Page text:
Politics is built on many things, ideas, history, geography, economics, and demographics, but it often ends with two big men in a room negotiating how all these factors go together. As Marx said, people make history.
An thought provoking and amusing piece from The Jakarta Post:
Do Asians have a sense of humor?
A teacher who wanted only to be known as Man-sir had sent me links to several articles which said the biggest threat to world peace was the culture gap between West and East. “Experts say the best bet for bridging that potentially catastrophic gap is shared entertainment: movies, sport, and in particular, humor,” he wrote.
But that’s the problem. “Westerners consider Asians to be wildly unfunny. And several non-Western cultural groups, such as Muslims and Mainland Chinese, they consider humorless to a dangerous degree,” Man-sir wrote. “We need to prove Asians can be funny.”
Intelligent, sensible people do not waste time on people who insult them. So I dropped what I was doing and phoned him at once. The world’s most pressing problem was a drastic shortage of Islamic humor, he explained. “Locating and distributing this will defuse global tension by showing that Muslims can be funny, charming and self-deprecating.” Thinking about it, I realized words like “funny” and “charming” aren’t used a lot about Osama Bin Laden, the only Muslim most Westerners can name. Man-sir was right about something else, too: Asian comedians are as rare as braincells in the Jonas Brothers’ fan club.
I’ll leave aside the question of asian’s being funny ( Anh Do always cracks me up), but the role of humor as a political weapon is a critical and under-discussed issue in shaping the psychological nature of the war on terrorism. This is something one of my favourite comedians Lewis Black noted way back in 2002: The fundamental difference between the west and its attackers was that we could laugh. We could laugh at ourselves, we could laugh at them, and relief from the burdens of life through humor, and in that we could find perspective. Given our moral descent into torture and the angry stridency that even 7 years later still marks our (esp the US’s) debate on terrorism, it’s worth reminding ourselves of this virtue.
Read the full article »
I somewhat understand why the Indian media is so keen to play up the idea that Indians are victimised in Australia. The government is pissed at Rudd over Uranium/NPT, and its always popular to play the nationalist card. What I don’t understand is why the Australian media seems to be aiding them:
INDIA’S high commissioner, Sujatha Singh, will return to Delhi for talks next week amid rising diplomatic tension over attacks on Indian students in Australia. Mrs Singh made a stinging complaint to the Governor-General, Quentin Bryce, over the attacks in Melbourne, labelling Victoria a state ”in denial” over the severity of the problem.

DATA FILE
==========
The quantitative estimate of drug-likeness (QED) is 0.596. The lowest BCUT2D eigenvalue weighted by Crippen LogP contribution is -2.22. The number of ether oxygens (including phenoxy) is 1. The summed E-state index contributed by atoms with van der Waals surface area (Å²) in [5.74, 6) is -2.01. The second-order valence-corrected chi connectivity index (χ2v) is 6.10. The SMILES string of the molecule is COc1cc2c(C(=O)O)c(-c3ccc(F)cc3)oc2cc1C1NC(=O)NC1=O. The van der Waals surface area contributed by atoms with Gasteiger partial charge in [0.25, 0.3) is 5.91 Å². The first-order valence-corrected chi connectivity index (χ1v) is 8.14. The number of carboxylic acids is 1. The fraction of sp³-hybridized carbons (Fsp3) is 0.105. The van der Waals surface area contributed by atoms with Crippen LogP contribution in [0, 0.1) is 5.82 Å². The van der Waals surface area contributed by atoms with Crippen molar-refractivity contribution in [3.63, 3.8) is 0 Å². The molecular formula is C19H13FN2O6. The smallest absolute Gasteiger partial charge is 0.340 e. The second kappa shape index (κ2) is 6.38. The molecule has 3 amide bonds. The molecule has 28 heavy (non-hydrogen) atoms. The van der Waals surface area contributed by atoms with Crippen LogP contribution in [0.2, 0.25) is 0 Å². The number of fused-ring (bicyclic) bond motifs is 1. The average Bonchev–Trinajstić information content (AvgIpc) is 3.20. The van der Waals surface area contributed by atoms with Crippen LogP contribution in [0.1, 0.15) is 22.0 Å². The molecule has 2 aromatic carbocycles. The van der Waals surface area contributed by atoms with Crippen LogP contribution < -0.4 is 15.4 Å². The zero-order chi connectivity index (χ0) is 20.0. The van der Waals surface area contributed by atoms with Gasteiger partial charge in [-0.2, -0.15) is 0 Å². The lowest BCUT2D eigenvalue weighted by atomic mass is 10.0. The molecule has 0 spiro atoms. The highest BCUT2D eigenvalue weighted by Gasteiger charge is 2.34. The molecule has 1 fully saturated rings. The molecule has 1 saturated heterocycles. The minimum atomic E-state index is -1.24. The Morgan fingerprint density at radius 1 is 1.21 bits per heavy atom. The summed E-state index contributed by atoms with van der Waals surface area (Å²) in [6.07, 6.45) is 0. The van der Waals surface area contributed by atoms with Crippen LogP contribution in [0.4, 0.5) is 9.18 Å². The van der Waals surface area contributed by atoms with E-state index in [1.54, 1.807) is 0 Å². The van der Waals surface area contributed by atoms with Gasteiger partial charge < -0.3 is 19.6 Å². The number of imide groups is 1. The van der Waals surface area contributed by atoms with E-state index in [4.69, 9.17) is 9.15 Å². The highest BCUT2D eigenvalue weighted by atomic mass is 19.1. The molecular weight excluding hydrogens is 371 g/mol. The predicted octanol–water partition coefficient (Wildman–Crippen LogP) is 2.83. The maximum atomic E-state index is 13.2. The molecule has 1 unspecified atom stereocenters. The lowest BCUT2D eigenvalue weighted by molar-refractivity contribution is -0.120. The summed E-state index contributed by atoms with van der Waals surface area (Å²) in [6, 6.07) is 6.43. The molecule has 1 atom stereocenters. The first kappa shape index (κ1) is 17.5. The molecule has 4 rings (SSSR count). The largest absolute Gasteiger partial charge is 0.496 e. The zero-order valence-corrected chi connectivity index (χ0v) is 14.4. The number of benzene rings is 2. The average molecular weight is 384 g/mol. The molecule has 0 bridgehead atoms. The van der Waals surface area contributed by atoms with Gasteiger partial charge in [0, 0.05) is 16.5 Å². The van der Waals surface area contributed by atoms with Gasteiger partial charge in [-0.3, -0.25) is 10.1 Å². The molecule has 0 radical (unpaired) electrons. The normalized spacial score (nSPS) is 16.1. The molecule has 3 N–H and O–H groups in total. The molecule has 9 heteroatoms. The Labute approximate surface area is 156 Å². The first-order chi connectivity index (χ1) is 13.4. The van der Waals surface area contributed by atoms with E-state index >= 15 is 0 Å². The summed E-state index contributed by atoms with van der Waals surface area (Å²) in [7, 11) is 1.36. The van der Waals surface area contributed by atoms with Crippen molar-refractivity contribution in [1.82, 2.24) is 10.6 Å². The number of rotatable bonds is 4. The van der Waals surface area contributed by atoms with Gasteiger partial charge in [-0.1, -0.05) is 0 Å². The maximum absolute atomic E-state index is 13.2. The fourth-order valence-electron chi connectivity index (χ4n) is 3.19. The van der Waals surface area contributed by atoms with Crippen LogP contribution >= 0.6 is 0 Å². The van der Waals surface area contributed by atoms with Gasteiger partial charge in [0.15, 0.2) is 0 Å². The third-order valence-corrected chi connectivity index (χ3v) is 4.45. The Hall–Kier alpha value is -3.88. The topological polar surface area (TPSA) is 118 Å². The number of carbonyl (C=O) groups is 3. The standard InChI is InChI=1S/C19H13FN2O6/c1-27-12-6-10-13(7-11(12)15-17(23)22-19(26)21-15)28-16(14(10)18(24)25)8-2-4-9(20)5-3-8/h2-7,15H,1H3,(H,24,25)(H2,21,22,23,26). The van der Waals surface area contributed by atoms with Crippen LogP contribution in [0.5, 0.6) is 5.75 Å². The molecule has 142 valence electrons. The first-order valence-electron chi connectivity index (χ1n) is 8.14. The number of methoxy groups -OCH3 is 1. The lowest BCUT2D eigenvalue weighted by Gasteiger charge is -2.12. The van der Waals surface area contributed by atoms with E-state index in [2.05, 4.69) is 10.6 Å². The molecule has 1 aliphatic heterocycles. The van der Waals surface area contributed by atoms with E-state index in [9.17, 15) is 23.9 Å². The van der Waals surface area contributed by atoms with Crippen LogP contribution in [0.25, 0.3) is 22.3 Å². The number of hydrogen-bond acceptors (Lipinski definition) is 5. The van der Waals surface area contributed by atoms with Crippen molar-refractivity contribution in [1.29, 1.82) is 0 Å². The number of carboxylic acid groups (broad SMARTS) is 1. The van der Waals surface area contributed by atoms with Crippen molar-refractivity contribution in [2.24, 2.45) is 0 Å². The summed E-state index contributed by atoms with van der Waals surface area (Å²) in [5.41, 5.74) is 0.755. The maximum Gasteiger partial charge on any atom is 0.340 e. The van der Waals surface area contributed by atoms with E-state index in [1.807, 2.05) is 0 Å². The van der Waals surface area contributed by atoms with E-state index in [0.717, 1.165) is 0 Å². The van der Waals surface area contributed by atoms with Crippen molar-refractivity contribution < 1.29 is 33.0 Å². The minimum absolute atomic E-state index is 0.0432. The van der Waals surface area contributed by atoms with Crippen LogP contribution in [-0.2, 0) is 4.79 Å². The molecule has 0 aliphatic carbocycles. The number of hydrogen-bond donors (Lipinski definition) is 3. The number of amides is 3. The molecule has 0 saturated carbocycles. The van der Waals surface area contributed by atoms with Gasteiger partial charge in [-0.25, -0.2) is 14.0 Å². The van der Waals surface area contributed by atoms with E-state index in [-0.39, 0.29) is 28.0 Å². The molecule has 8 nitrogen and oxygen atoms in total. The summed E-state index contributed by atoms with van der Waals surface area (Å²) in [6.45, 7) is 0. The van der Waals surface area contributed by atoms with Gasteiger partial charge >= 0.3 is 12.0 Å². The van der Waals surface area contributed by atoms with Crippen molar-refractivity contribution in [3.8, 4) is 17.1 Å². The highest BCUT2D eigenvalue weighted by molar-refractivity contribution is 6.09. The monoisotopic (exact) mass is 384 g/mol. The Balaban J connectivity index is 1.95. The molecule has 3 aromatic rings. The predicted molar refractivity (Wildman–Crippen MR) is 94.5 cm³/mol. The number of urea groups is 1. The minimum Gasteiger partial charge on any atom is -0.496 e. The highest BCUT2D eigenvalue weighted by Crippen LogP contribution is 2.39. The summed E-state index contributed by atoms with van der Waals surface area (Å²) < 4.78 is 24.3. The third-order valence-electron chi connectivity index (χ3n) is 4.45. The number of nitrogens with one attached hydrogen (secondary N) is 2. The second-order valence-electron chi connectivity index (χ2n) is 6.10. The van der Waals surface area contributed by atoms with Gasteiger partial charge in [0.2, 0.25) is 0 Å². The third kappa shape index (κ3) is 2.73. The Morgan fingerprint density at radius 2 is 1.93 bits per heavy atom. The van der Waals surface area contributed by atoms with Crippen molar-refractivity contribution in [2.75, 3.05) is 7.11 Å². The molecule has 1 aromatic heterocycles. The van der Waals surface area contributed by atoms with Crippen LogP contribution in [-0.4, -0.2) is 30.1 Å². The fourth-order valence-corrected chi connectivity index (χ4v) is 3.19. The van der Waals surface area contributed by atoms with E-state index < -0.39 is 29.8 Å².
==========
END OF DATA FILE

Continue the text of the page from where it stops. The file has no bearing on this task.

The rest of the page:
Word of the envoy’s return came after India’s External Affairs Minister, S. M. Krishna, issued a strong statement on the attacks, demanding they be “stopped forthwith”. Mrs Singh will travel to Delhi to explain her perspective on the violence, which threatens to seriously damage relations between the nations.
This sounds like a major diplomatic incident. Especially in an era of easy phone, electronic and video communication, recalling a diplomat to discuss a problem is a gesture heavy with meaning. Indeed my first thought on reading the story was ‘what has set off this new row’ that such a step would be made.
Christopher Hitchens on North Korea:
Here are the two most shattering facts about North Korea. First, when viewed by satellite photography at night, it is an area of unrelieved darkness. Barely a scintilla of light is visible even in the capital city. (See this famous photograph.) Second, a North Korean is on average six inches shorter than a South Korean. You may care to imagine how much surplus value has been wrung out of such a slave, and for how long, in order to feed and sustain the militarized crime family that completely owns both the country and its people.
But this is what proves Myers right. Unlike previous racist dictatorships, the North Korean one has actually succeeded in producing a sort of new species. Starving and stunted dwarves, living in the dark, kept in perpetual ignorance and fear, brainwashed into the hatred of others, regimented and coerced and inculcated with a death cult: This horror show is in our future, and is so ghastly that our own darling leaders dare not face it and can only peep through their fingers at what is coming.